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This Is Why You Are Diversifying Wrong
Posted in Investment Strategy on 2015-04-06


  • As we enter a rising interest rate environment, many investors are confused about how to appropriately diversify their portfolios
  • Most managers are no longer recommending bonds or fixed income as part of a long-term strategy
  • Yet, in the last rising interest rate environment of 1954 through 1982, a portfolio mix of 60% bonds / 40% stocks still significantly outperformed
  • The benefits of diversification remain even in a bond bear market, as history has shown time and time again
  • If you don't currently have any exposure to bonds, you are probably going to underperform over the long run

Introduction: Understanding Diversification in the Current Environment

Diversification tends to be a rather prickly subject when short-term interest rates are near zero.

"The 30 year bond bull market is over", they say.

"When interest rates rise, bonds must fall", they clamor.

Yet, the very nature of diversification is to avoid making such predictions about what will go up and what will go down. Simply by spreading your risk, so goes the theory, you can increase your returns and limit your losses over the long run. There's no asterisk in the textbook about how this changes when interest rates are low.

Still, it's a scary world out there. Stocks are sky high after a 7-year bull market run, the Fed is on the verge of raising rates for the first time in nearly a decade, and commodities just had their most epic crash in years. What does a balanced portfolio look like right now?

The answer is both simple and quite contrarian: you need the same balance as always, but that looks nothing like the traditional portfolio mix of 80% stocks and 20% bonds.

To prove it to you, we've done a thorough examination of the last period of rising interest rates, from 1954 to 1982. We also reveal what an optimally diversified portfolio looked like over that stretch that you can easily implement again today. It significantly outperformed stocks alone, even in the period of most rapidly rising interest rates.

But get ready: it's not what you think.

A Brief Recap of Financial Theory

The benefits of diversification are widely known and accepted, but can be hard to quantify without a standard measure of performance that also accounts for risk. We will use the "Sharpe Ratio" to capture this, which is your annualized performance divided by your annualized standard deviation (a.k.a., the chance you will lose money). The higher the Sharpe Ratio, the better.

In theory, there is one single, optimally diversified portfolio at any time that will yield the highest Sharpe Ratio. We can represent this visually on something called the "Efficient Frontier".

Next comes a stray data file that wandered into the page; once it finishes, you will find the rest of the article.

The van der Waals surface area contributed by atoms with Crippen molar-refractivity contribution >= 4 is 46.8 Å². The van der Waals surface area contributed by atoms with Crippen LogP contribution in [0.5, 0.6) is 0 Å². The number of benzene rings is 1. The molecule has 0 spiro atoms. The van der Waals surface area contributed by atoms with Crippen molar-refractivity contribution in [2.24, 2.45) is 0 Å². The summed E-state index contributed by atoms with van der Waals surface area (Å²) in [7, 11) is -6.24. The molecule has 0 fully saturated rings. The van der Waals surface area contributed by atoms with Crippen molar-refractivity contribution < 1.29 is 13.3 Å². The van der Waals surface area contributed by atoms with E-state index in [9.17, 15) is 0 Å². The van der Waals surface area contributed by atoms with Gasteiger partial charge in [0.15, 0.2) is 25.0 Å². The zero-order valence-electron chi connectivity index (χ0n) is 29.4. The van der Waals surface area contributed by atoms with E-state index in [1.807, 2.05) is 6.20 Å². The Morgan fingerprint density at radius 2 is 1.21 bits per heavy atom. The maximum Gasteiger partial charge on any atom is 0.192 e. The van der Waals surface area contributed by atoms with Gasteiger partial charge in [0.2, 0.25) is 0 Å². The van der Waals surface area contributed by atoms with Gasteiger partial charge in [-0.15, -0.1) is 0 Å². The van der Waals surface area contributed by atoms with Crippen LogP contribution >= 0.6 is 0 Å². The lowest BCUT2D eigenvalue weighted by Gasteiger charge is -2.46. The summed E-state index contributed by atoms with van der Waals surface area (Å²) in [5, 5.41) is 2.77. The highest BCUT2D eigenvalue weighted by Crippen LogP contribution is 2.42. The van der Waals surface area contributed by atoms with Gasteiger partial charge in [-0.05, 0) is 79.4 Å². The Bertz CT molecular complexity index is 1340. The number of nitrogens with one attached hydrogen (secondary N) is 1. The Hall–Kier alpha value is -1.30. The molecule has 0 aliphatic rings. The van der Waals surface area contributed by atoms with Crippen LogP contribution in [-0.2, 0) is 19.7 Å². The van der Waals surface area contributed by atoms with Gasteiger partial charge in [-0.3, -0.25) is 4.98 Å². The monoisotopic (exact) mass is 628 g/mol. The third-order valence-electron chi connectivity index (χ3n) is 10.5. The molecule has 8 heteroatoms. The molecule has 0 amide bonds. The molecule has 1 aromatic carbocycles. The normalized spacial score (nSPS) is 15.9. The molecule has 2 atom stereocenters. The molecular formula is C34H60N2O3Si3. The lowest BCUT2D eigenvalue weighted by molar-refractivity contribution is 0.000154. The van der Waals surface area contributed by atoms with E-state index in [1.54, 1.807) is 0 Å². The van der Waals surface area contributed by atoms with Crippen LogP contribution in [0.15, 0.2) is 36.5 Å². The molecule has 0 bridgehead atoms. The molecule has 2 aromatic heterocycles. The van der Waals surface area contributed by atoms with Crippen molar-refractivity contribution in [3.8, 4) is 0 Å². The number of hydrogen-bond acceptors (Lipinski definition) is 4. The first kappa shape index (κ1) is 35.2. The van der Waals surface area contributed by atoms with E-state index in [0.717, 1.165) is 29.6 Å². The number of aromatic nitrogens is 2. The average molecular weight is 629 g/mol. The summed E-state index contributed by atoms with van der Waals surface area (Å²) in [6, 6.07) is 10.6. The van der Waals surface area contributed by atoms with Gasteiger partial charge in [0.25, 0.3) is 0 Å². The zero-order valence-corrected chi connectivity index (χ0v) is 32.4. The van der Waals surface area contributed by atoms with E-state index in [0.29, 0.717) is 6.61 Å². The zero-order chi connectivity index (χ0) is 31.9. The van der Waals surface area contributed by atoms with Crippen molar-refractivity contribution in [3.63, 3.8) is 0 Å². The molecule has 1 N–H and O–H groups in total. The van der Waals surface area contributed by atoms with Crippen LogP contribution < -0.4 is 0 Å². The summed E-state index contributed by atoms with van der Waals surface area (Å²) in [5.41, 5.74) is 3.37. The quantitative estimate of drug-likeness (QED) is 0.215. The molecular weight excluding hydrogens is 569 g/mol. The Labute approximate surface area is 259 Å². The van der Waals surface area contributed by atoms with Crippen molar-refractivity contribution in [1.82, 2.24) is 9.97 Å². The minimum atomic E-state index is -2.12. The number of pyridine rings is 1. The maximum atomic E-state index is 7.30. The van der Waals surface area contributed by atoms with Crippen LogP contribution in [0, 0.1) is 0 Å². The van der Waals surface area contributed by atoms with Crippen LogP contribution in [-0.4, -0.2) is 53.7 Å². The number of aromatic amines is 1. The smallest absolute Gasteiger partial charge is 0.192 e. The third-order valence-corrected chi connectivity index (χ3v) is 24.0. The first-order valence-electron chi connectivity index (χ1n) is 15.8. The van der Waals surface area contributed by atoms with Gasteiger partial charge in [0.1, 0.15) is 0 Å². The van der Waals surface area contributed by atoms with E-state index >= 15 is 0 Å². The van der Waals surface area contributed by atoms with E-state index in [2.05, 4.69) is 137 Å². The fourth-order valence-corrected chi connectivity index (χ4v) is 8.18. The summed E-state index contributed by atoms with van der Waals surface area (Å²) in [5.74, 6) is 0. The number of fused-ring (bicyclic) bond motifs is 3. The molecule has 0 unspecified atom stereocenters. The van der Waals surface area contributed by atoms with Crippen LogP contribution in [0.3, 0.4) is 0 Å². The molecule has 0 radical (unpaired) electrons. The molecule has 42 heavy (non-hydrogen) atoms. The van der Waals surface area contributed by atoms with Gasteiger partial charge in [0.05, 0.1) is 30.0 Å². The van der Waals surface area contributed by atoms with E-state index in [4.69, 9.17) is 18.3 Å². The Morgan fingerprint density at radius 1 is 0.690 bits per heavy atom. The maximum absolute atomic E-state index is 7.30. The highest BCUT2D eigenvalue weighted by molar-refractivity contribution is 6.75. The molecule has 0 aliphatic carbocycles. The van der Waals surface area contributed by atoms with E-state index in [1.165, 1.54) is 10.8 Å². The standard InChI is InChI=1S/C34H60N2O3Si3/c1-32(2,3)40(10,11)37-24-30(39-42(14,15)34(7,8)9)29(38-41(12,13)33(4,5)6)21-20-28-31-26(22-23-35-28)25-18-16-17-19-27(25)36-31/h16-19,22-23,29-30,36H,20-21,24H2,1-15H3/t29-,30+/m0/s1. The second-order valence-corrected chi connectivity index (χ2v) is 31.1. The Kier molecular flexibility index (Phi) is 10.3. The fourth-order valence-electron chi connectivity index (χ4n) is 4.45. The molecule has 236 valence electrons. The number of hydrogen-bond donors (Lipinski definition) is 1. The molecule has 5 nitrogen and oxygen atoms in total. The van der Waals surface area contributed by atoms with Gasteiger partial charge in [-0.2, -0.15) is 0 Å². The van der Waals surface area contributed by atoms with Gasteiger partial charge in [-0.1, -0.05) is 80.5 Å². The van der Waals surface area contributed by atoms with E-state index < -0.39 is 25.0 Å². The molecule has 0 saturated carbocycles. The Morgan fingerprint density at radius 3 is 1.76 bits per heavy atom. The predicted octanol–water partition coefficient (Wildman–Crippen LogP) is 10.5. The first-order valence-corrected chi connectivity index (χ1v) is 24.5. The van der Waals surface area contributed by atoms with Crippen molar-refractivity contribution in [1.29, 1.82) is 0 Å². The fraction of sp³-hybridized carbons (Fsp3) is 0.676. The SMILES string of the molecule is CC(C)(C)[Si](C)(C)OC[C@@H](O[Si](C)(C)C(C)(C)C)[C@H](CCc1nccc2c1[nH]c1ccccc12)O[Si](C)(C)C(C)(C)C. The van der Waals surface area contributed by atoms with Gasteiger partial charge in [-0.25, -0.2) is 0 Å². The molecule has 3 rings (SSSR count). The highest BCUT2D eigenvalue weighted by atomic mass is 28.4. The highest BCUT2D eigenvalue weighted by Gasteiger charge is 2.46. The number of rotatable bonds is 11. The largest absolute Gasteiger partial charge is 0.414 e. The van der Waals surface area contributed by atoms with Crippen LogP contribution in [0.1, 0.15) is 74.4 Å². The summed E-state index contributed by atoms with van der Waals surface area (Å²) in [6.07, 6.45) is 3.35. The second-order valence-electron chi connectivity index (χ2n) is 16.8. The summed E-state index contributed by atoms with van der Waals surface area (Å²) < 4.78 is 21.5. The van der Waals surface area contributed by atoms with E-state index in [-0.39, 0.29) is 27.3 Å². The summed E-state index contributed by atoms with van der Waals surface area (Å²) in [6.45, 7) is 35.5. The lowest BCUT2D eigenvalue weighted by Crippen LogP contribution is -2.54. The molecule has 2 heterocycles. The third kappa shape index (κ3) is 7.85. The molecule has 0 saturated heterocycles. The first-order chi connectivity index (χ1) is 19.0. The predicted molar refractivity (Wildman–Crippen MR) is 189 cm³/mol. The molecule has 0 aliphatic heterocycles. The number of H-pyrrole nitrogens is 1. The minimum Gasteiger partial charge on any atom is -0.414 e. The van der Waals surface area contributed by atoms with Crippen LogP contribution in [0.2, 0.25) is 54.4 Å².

Mapping the Efficient Frontier

Source: Hedgewise Internal Analysis

The "orange dot" is the point where you make the most money with the minimum amount of risk. The blue curve, or the Efficient Frontier, represents the performance of every different combination of possible assets. The black dots are individual stocks and bonds, which will always do worse than an optimally diversified portfolio.

Once you know where the "orange dot" is, the theory suggests that you always keep that portfolio mix intact. If you want to increase your return, you should just take out a loan to increase your exposure. Vice versa, if you want to take less risk, you should lend out some money (e.g., put some in a savings account) rather than invest it. This forms the "Capital Market Line".

Capital Market Line Illustration

Source: Hedgewise Internal Analysis

Importantly, the Capital Market Line assumes that you can leverage your portfolio at the risk-free rate, and we will assume this is the case in a later example. For the skeptics out there, feel free to reference an example of how this is really possible.

With that framework in mind, we can move back to the real world of 1954, when bond yields were about 2.8% and about to enter into a 30 year bear market.

How Diversification Worked From 1954 through 1982

By October of 1981, bond yields rose to a peak of 15.13% as the US faced the Volcker crisis and the worst period of runaway inflation of the past century. Whenever you hear pundits talking about the "30 year bond bull market", it started right when this period ended.

So how did bonds and stocks fare? (Note that we are using 10yr Treasury Bonds as the benchmark due to data availability)

Performance of 10yr Treasury Bonds vs. S&P 500, January 1954 to January 1982

At first glance, this seems as you might expect. Bonds returned 3% per year, while stocks returned 10% per year. After taking inflation into account, bonds actually had a slightly negative overall return.

So the answer seems simple, right? In a bond bear market, you should just own stocks. Well, not so fast. Let's take a look at the Efficient Frontier during this timeframe to identify the mix with the highest Sharpe Ratio. This is limited to just the S&P 500 Index and the 10yr Treasury Bond Index, for simplicity.

Efficient Frontier, January 1954 to January 1982

Source: Yahoo Finance, Federal Reserve, Hedgewise Internal Analysis

Now, this is interesting. The optimally diversified portfolio still included 60% bonds. In fact, the 60% bond portfolio had a Sharpe ratio of 0.95, compared to 0.66 for stocks alone - in other words, it was actually much, much better.

How is this possible?

The answer is simple, if a little counterintuitive. Holding assets which perform very differently than one another, like stocks and bonds, helps to smooth out your return. This "smoothing" effectively reduces your risk - or the chance that you will lose money in any given year. Even if one of the assets performs badly overall, it can be beneficial to own it anyway.

Performance of 10yr Treasury Bonds vs. S&P 500 vs. 40% Stock/60% Bond Mix, January 1954 to January 1982

Source: Yahoo Finance, Federal Reserve, Hedgewise Internal Analysis